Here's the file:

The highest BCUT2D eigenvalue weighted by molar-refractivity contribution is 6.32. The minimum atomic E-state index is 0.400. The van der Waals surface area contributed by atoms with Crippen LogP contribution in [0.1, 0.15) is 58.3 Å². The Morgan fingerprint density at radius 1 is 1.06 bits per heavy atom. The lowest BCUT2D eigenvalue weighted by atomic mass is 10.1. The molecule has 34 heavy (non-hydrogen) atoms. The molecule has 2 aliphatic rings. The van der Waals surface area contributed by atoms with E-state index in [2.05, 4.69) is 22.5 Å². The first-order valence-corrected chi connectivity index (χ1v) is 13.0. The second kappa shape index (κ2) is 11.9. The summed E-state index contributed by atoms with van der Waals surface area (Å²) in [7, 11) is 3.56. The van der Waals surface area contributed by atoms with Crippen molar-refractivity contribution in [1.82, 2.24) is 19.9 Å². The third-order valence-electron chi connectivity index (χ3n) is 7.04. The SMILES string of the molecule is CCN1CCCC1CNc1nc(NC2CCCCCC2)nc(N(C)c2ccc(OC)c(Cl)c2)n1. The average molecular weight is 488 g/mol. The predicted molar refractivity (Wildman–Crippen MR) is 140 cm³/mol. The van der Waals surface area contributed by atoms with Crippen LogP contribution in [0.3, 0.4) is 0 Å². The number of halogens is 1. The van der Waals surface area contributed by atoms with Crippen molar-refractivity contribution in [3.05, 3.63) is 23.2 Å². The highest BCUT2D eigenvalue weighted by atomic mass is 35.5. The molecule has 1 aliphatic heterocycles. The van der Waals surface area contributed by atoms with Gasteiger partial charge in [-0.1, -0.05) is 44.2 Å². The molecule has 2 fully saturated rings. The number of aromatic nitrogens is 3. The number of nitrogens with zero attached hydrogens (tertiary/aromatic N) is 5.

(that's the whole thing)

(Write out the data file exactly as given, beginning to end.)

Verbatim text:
The highest BCUT2D eigenvalue weighted by molar-refractivity contribution is 6.32. The minimum atomic E-state index is 0.400. The van der Waals surface area contributed by atoms with Crippen LogP contribution in [0.1, 0.15) is 58.3 Å². The Morgan fingerprint density at radius 1 is 1.06 bits per heavy atom. The lowest BCUT2D eigenvalue weighted by atomic mass is 10.1. The molecule has 34 heavy (non-hydrogen) atoms. The molecule has 2 aliphatic rings. The van der Waals surface area contributed by atoms with E-state index in [2.05, 4.69) is 22.5 Å². The first-order valence-corrected chi connectivity index (χ1v) is 13.0. The second kappa shape index (κ2) is 11.9. The summed E-state index contributed by atoms with van der Waals surface area (Å²) in [7, 11) is 3.56. The van der Waals surface area contributed by atoms with Crippen molar-refractivity contribution in [1.82, 2.24) is 19.9 Å². The third-order valence-electron chi connectivity index (χ3n) is 7.04. The SMILES string of the molecule is CCN1CCCC1CNc1nc(NC2CCCCCC2)nc(N(C)c2ccc(OC)c(Cl)c2)n1. The average molecular weight is 488 g/mol. The predicted molar refractivity (Wildman–Crippen MR) is 140 cm³/mol. The van der Waals surface area contributed by atoms with Crippen LogP contribution in [0.3, 0.4) is 0 Å². The number of halogens is 1. The van der Waals surface area contributed by atoms with Crippen molar-refractivity contribution in [3.05, 3.63) is 23.2 Å². The highest BCUT2D eigenvalue weighted by atomic mass is 35.5. The molecule has 1 aliphatic heterocycles. The van der Waals surface area contributed by atoms with Gasteiger partial charge in [-0.1, -0.05) is 44.2 Å². The molecule has 2 fully saturated rings. The number of aromatic nitrogens is 3. The number of nitrogens with zero attached hydrogens (tertiary/aromatic N) is 5.